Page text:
The puppy schedule has been added to the website! You can find the page here. This new page will let you know what to expect from a Deer Creek puppy and what they have been accustomed to before they leave. Along with keeping to this schedule, a Deer Creek doodle will also know the tricks in the video shown here prior to going to his/ her new home. The puppies really have fun with this training game that teaches them to sit and go in their bed. We play this game for about 5 mintutes 2 or 3 times a day and they think it's a blast, and are able to do both of these tricks within a few days.
Deer Creek doodle babies start at an advantage of already having been accustomed to a human family schedule. He/ she has already been introduced in a positive way to his/her bed and goes to it willingly and stays quietly inside for naps and rest periods. To keep this up, keep a bag of treats next to your puppy’s crate and reward them for going inside when directed. Because we have worked extensively with our doodles on crate training, there should be little to no crying the first few nights with your new puppy. Deer Creek doodle puppies sleep from midnight to 6 A.M and are holding their potty during that time before going to their new homes.
Only reward, praise, and pet when your doodle is in a state that you like or doing something that you like. I know that sounds obvious, but it can be hard at times. It is very easy to give puppies the wrong signals if you pet them or baby talk them while they are being fearful, over excited, etc and in these situations you are actually telling them you like how they are behaving. Rules and discipline are just as important as rewards and a puppy likes to know their boundaries to feel safe. Make sure everyone knows the rules and is consistent on what is allowed and not allowed in the house (ex: jumping on the couch, jumping up on people, etc.). Having rules makes a respectful dog. Just like children, puppies thrive on structure and will live in confusion if there are no boundaries- making everyone unhappy.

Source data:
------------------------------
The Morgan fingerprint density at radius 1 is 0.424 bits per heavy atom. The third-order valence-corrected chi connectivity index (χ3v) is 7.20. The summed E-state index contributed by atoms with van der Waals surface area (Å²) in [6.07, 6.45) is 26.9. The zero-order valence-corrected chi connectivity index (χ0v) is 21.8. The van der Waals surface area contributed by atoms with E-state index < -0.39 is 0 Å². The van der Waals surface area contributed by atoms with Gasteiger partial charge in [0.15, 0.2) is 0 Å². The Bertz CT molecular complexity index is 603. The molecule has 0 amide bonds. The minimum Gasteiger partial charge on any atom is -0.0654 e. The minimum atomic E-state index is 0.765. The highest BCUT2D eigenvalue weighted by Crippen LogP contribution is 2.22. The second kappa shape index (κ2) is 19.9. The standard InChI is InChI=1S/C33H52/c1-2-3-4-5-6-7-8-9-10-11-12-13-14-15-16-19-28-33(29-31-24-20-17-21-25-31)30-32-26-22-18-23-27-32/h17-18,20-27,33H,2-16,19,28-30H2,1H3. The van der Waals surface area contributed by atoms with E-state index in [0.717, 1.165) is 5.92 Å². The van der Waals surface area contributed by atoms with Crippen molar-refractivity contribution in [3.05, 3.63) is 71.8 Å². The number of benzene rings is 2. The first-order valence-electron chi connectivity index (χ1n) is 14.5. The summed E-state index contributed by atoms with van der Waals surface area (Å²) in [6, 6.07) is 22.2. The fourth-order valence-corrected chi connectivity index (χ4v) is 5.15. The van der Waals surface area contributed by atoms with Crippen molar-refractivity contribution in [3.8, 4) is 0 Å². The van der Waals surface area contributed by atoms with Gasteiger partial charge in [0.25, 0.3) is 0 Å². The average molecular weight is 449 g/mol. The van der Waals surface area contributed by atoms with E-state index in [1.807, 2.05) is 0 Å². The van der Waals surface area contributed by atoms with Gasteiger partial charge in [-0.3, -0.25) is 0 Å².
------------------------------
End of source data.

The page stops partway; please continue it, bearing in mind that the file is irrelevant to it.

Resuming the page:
Most importantly, expose your puppy to everything you would want them to be a part of in your life within their first 16 weeks of age. During this age, you should continue to socialize your puppy to strangers, take them in the car and in pet friendly stores. You should also get them accustomed to being examined, clipped and bathed at an early age to avoid any behavior problems in these areas in the future. The more involved you are in your puppy’s development at this time, the more balanced and well-behaved your new best friend will be for life.